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My ‘Toy Story 4’ Review

Published on Cinemaholics:

The Toy Story movies have always been filled with lots of toys, and rightfully so. But every film so far has mostly played around with the character of Woody the cowboy doll. His story has progressed both positively and negatively to some extent over the years, from his fear of being replaced in the first Toy Story, his fear of being thrown away in Toy Story 2, and his fear of being forgotten in Toy Story 3.

Almost a decade later, Toy Story 4 confronts a new fear for Woody that not very many family movies even attempt to tackle: a fear of no longer having a purpose.

You can read the full review here. I’ll be adding some complementary thoughts about the movie over the next few weeks and beyond. There’s a lot to think about, good and ill. But mostly good.


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Incredibles 2 Review: Not Every Pixar Movie Can Be Super

incredibles 2

From my official review of Incredibles 2 on The Young Folks:

These are the clearest shortcomings of Incredibles 2, as it fails to be as strong an ensemble piece as The Incredibles, where every main character (even the villain) had a defined, cohesive arc. But in virtually every other respect, Incredibles 2 is just as wonderful, gorgeous, and thrilling as the first, to the point where most super fans of the original likely won’t care about these flaws.

Overall, I liked the movie. It even exceeded some of my expectations, particularly with some of the clever writing surrounding the infant Jack Jack and how he creatively factors into the super family’s heroic antics.

Go on…Incredibles 2 Review: Not Every Pixar Movie Can Be Super

2018 Movie Power Rankings

2018 movie

Oh, how time flies. This is my fourth year doing these “power rankings,” so most of you know the drill. I’ve watched enough movies at this point in the year to unveil my rankings, and I’ll continue to update this list as I watch more films until the end of December.

One notable difference this year is that I’ve cut down a bit on written reviews on this site, so the best way to find out what I think of these flicks beyond a letter grade is by checking out past and present episodes of Cinemaholics. I also keep up with everything on my Letterboxd (a social network for filmgoers).

How these rankings work: 

Go on…2018 Movie Power Rankings

Solo: a Star Wars Story – Review and Spoiler-Free Analysis

Going into Solo: a Star Wars Story, I had my own fair share of reservations due to production shakeups and even the very idea of this movie. Maybe you’ve heard this before: “No one asked for a Han Solo movie.” “Disney is ruining Star Wars.” “Jon Negroni’s YouTube channel is a disgrace.”

All of these points are valid, but for me, Solo happens to be a genuinely satisfying summer movie, and even one worth analyzing. In the video above, I give a spoiler-free review and analysis of the movie, spending most of my time discussing my personal baggage with Han as a character in the original trilogy, plus a lot of what you can expect overall from his adventurous origin story.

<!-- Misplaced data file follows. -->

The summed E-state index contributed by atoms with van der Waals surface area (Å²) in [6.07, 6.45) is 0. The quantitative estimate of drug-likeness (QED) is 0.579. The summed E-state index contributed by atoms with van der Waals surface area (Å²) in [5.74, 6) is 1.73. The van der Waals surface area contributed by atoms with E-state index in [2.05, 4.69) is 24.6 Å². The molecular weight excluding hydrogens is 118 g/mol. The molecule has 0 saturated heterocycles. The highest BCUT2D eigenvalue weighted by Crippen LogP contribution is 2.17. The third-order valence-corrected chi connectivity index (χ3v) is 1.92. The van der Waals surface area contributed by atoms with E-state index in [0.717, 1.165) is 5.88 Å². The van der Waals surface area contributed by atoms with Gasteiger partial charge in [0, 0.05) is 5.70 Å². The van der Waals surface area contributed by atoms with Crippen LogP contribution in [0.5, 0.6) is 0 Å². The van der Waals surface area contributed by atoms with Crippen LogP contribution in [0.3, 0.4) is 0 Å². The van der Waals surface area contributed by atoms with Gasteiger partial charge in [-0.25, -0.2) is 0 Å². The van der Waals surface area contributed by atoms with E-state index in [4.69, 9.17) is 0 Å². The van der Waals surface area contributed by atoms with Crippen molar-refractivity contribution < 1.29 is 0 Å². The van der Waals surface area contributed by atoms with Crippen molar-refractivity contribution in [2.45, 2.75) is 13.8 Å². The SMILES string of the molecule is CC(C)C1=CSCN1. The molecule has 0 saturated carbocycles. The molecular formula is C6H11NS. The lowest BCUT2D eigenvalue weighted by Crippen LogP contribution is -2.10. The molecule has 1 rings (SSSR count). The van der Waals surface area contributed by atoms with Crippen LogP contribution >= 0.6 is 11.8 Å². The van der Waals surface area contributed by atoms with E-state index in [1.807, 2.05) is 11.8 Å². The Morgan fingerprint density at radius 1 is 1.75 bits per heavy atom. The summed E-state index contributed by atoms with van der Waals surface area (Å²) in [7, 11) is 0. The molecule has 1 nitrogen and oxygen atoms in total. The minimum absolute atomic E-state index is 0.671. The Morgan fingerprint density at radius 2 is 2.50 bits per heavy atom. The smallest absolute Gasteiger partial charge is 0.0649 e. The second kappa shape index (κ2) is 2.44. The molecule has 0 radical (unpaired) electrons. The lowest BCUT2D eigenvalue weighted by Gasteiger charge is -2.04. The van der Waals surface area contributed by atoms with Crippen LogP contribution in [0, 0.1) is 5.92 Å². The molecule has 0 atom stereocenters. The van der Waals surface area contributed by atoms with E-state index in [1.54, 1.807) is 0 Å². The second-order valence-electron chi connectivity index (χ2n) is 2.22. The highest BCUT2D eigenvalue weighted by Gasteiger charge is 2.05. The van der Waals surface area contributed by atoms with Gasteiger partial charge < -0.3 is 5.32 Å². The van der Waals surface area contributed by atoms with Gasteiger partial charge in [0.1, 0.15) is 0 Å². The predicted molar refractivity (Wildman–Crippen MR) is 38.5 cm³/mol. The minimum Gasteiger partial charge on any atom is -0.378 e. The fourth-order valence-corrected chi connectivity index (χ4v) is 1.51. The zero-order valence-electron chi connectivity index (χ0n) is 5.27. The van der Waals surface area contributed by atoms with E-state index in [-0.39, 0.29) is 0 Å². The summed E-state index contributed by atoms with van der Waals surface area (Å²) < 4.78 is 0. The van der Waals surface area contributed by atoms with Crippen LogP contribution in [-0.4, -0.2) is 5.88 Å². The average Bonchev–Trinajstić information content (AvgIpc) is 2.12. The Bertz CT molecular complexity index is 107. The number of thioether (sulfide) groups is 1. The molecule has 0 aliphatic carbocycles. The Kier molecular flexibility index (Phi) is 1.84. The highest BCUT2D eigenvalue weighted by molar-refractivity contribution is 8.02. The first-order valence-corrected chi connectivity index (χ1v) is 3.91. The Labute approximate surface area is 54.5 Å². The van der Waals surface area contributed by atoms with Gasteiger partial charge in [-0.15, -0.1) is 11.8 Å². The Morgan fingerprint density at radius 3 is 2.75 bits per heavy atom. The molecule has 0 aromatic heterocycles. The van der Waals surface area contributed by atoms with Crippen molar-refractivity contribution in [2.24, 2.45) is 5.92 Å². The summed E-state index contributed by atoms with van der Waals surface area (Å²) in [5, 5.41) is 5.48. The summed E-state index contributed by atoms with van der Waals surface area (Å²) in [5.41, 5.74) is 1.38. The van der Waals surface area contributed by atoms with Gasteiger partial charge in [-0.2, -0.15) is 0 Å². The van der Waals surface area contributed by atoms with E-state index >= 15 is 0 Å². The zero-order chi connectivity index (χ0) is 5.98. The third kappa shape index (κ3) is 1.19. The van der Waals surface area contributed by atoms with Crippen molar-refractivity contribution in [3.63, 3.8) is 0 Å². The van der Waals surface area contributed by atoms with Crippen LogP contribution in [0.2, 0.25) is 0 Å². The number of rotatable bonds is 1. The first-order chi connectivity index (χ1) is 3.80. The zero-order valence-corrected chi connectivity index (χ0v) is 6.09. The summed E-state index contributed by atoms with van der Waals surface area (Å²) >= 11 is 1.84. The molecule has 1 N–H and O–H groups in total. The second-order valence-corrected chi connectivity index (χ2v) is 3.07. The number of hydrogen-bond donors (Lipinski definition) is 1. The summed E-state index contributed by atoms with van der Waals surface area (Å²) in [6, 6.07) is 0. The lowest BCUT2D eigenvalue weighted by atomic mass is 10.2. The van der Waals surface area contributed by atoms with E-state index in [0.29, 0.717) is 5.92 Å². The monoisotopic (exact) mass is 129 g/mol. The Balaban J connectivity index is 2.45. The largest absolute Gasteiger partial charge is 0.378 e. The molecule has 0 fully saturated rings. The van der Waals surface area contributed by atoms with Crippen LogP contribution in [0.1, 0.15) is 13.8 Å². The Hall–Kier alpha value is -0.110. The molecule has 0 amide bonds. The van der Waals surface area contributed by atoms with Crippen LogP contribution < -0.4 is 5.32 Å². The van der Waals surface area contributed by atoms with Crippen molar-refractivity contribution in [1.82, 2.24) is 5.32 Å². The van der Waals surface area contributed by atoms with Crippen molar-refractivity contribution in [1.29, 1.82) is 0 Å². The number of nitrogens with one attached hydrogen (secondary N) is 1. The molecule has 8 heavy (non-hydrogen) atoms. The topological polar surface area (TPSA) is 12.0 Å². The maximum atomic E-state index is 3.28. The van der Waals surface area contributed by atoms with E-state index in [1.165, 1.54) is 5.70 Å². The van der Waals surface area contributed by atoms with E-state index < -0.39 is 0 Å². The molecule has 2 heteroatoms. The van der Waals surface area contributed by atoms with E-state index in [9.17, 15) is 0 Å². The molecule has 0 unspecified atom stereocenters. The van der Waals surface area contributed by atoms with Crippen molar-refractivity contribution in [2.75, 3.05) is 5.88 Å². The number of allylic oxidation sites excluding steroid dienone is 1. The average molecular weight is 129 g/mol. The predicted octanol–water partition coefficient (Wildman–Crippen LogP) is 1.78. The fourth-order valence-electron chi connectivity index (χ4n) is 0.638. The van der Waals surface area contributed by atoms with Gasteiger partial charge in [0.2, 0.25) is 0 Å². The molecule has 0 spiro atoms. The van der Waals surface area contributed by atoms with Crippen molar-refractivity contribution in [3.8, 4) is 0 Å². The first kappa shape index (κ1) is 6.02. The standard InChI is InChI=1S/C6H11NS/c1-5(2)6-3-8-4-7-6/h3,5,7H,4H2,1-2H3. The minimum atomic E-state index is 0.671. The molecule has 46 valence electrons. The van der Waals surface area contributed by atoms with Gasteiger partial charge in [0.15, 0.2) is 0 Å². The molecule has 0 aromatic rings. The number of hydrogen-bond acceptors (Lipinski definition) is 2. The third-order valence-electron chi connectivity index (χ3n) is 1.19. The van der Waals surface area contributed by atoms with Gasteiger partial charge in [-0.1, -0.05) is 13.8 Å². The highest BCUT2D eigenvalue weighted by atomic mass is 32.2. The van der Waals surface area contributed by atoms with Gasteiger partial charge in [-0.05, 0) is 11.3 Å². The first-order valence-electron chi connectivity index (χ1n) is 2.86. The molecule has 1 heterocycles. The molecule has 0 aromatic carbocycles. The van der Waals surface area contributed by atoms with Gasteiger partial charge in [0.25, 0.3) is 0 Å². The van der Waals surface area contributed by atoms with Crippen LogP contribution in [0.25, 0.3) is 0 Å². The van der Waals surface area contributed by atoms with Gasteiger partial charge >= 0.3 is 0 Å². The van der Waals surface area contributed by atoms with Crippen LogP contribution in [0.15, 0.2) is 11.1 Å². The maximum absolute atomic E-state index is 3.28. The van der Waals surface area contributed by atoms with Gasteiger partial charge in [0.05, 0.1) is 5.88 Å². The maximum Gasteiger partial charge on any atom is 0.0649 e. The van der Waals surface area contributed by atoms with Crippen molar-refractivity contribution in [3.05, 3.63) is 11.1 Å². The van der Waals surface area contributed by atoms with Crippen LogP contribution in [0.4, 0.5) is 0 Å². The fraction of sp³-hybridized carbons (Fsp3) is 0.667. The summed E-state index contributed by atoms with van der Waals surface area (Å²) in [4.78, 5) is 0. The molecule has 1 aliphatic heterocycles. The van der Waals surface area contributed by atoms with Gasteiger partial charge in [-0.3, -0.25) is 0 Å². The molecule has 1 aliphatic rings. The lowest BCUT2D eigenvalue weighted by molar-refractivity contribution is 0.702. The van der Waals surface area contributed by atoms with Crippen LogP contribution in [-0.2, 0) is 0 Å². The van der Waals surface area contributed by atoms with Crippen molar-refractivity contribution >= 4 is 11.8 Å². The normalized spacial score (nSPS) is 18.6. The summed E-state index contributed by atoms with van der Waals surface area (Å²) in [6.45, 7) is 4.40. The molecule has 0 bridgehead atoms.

Go on…Solo: a Star Wars Story – Review and Spoiler-Free Analysis

‘A Quiet Place’ Is Scary For Kids, But Terrifying For Adults

QUIET PLACE

I don’t have children, so I have to imagine the new film A Quiet Place is far more frightening for a parent than it could hope to be for someone like me. It’s probably more impactful, too.

In A Quiet Place, most of the world has been eradicated. A young family of survivors has to live as silently as possible to avoid the blind, super-hearing creatures who prey upon anything making a sound. Danger is everywhere. The family can’t escape these bulletproof nightmares.

So the family perseveres by creating strict, logical rules. They communicate with lights and sign language. They walk barefoot. They make soundproof trails and play board games with cloth materials. The message is quiet, but it’s clear. To parents in any context, the world is a scary place, and every family has a set of idiosyncratic methods for raising their children. In this case, it’s playing a high-stakes version of “the quiet game.”

Go on…‘A Quiet Place’ Is Scary For Kids, But Terrifying For Adults

‘A Wrinkle In Time’ Takes Us Far, But Goes Nowhere

wrinkle

A Wrinkle in Time probably should have been an animated movie. Disney has had a better track record with animation when it comes to fantasy if we’re being honest, and it’s a shame to see a filmmaking team produce such a visually stunning movie trapped inside a vacuous bore of a screenplay.

The film is based on the 1962 book of the same name by Madeleine L’Engle. Director Ava DuVernay (Selma) and screenwriter Jennifer Lee (Frozen) have adapted this story—the first in a series—rather faithfully from what I remember of the source material, telling the tale of a 13-year-old girl named Meg (Storm Reid) who travels through space and time to find her father (Chris Pine) with the help of her two friends and a trio of inter-dimensional sorceresses, or “Ws” as they’re called.

The craft and artistry behind Wrinkle is its own worthwhile experience. Every planet, astral jump, and reality-bending set design has a sense of place and style harkening back to some of Disney’s most memorable animated locations. Except Wrinkle has more than just one Cave of Wonders or Atlantica to boast.

Go on…‘A Wrinkle In Time’ Takes Us Far, But Goes Nowhere

‘Red Sparrow’ Is Yet Another Misfire For Jennifer Lawrence

Red Sparrow

It’s fair to say the target audience for Red Sparrow almost solely includes the latter half of Jennifer Lawrence fans undeterred by the grotesque odd-brain of mother!

But at least mother! wasn’t this boring.

Go on…‘Red Sparrow’ Is Yet Another Misfire For Jennifer Lawrence

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